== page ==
At the close of the first day, a session on high-frequency spintronics was held. Presentations were made by Prof. Hillebrands (Tech. Univ. of Kaiserslautern) on magnon transport in Bose-Einstein condensation, Prof. Mizukami (Tohoku Univ.) on high-frequency behaviour in Mn-Ga Heusler alloys, Prof. Mitani (NIMS) on magnetic tunnelling depending on interfacial properties and Prof. Kohda (Tohoku Univ.) on control of spin-precession frequency by anisotropic spin relaxation phenomena in a semiconductor. We continued our discussion over dinner at St Vincent Arms, while students and PDRA had their networking dinner at the city centre.
On the second day, the latest development on magnetic random access memories (MRAM) was given by Prof. Ohno, followed by ultrafast switching behaviour in such memories by Prof. Dieny (Spintec). Prof. Shirai (Tohoku Univ.) then provided theoretical insight on the improvement of ferromagnetic layers in these memories and Prof. Oogane (Tohoku Univ.) gave experimental results on perpendicularly magnetised memories.
After the tea/coffee break, the symposium continued with Sir Martin Wood Prize Lecture. Prof. Lamberts, the Vice-Chancellor of the University of York, addressed welcome, followed by a remark on the UK-Japan collaborations by Ms Kurata, Science Ataché, Embassy of Japan in London. Prof. Ohno gave a brief introduction of the Prize and the Lecturer, Dr Masamitsu Hayashi (NIMS). Dr Hayashi described the detailed mechanism of spin-transfer torque dynamics in magnetic nanostructures, followed by buffet lunch sponsored by Oxford Instruments.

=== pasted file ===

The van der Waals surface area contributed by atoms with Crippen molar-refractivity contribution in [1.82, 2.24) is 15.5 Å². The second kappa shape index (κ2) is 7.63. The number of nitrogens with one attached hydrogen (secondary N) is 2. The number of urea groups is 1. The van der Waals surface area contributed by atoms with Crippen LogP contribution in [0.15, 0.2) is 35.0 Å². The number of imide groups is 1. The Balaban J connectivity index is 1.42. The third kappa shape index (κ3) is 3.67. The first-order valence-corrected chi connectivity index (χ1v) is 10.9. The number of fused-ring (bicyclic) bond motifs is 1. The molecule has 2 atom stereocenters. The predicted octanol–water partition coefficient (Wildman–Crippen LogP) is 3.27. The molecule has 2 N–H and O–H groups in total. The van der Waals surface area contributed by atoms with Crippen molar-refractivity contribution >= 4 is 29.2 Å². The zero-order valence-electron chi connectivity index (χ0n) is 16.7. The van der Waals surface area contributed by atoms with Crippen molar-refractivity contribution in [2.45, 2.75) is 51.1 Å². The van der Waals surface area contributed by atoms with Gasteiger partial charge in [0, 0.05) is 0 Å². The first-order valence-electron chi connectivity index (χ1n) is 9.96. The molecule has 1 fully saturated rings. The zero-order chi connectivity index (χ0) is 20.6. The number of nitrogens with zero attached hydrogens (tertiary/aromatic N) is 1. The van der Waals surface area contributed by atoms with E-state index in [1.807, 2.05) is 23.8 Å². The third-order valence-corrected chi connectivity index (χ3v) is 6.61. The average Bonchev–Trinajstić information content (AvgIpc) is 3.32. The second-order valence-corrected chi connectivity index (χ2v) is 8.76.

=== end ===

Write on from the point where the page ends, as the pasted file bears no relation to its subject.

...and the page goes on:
The afternoon session was on spin-current devices. The first session was started by Prof. Nitta (Tohoku Univ.) with talking about spin sensitivity amplification in (Ga,Mn)As/GaAs Esaki diodes. Dr Holems (Toshiba Cambridge Res. Labs.) gave the latest Ge-based spintronic devices and Prof. Dietl (Tohoku Univ./Polish Acad. of Sci.) presented the comparisons in spin dynamics using quantum and semi-classical approaches. Prof. Hirohata then gave a talk on spin-current amplification using a geometrical ratchet effect and Prof. Matsukura (Tohoku Univ.) discussed ferromagnetic resonance in Pt/(Ga,Mn)As under a DC voltage application.
After the break, the second session on spin-current devices was began by Prof. Maekawa (JAEA) with his model on mechanically induced spin-polarised currents. Dr Wunderlich (Hitachi Cambridge Labs.) reported his recent achievement on domain-wall motion by pulsed laser, Dr Cavill (Univ. of York) presented his spin-resolved soft X-ray imaging on thin films and nanostructures and Mr Meyer (Tech. Univ. of Kaiserslautern) discussed spin-wave behaviour in Heusler alloys. The second day was concluded by Prof. Ohno’s remarks on the above 31 presentations.